10.3 Ward Young Women Leadership
This chapter focuses on administering the Young Women organization in a way that will strengthen individual young women and their families. Young Women leaders frequently review chapter 3, which outlines general principles of leadership. These principles include preparing spiritually, participating in councils, ministering to others, and teaching the gospel of Jesus Christ.
The bishop and his counselors provide priesthood leadership for the Young Women organization. They watch over and strengthen individual young women, working closely with parents and Young Women leaders in this effort.
The bishop calls and sets apart a sister to serve as Young Women president. He also oversees the calling and setting apart of other Young Women leaders. He may assign his counselors to call and set apart these leaders.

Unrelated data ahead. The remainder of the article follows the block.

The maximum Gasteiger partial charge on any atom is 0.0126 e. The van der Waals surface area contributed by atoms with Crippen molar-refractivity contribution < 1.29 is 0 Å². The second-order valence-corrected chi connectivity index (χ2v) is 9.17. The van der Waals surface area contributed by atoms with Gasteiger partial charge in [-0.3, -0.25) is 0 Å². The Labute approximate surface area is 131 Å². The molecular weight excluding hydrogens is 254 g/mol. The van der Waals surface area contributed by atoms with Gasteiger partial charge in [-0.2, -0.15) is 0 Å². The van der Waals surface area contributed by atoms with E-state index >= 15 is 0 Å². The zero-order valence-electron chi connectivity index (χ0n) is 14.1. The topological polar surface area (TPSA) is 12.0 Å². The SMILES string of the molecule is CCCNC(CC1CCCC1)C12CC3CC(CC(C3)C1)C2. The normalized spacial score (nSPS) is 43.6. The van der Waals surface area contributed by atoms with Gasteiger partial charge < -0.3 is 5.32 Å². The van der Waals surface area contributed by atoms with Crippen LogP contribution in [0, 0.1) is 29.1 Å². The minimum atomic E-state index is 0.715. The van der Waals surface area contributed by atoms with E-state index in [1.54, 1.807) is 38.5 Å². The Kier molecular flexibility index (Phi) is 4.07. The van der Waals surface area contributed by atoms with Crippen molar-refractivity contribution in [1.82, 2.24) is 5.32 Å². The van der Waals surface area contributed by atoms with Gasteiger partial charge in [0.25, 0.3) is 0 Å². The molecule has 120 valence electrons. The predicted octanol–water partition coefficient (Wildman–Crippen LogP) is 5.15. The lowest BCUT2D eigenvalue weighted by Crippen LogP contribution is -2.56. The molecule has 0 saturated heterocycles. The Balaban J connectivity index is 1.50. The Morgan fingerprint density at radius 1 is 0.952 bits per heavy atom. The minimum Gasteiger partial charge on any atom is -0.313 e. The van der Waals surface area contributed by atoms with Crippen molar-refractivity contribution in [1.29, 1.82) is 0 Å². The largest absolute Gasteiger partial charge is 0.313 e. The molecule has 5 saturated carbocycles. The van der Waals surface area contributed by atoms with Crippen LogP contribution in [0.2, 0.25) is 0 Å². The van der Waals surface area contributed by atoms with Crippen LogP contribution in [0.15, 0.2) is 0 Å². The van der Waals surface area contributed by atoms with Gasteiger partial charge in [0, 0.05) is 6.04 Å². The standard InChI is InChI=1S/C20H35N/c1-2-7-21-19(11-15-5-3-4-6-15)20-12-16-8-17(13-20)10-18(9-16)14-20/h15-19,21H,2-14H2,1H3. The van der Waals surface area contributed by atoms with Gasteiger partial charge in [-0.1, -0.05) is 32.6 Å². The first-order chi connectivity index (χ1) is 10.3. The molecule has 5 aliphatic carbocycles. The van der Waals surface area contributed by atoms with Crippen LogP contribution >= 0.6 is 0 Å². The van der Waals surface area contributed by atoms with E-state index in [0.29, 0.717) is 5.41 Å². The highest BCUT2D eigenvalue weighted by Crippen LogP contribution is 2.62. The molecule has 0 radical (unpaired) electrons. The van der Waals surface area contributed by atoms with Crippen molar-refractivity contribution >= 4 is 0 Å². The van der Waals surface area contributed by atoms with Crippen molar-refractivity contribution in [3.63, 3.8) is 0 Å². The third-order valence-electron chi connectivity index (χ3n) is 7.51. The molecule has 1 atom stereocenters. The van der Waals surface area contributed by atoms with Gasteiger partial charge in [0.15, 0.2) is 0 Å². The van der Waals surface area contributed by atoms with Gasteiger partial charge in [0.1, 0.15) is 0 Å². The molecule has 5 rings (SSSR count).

The bishop interviews each young woman who completes the Personal Progress program (see 10.7.3).
Bishop and His Counselors
The bishop and his counselors regularly participate in Young Women meetings, service, and activities. The bishop works with the Laurels. He assigns his counselor who works with deacons to work with the Beehives and his counselor who works with the teachers to work with the Mia Maids.
The bishop assigns one of his counselors to oversee the ward Young Women organization. This counselor meets regularly with the Young Women presidency. He reports on Young Women matters in bishopric meetings.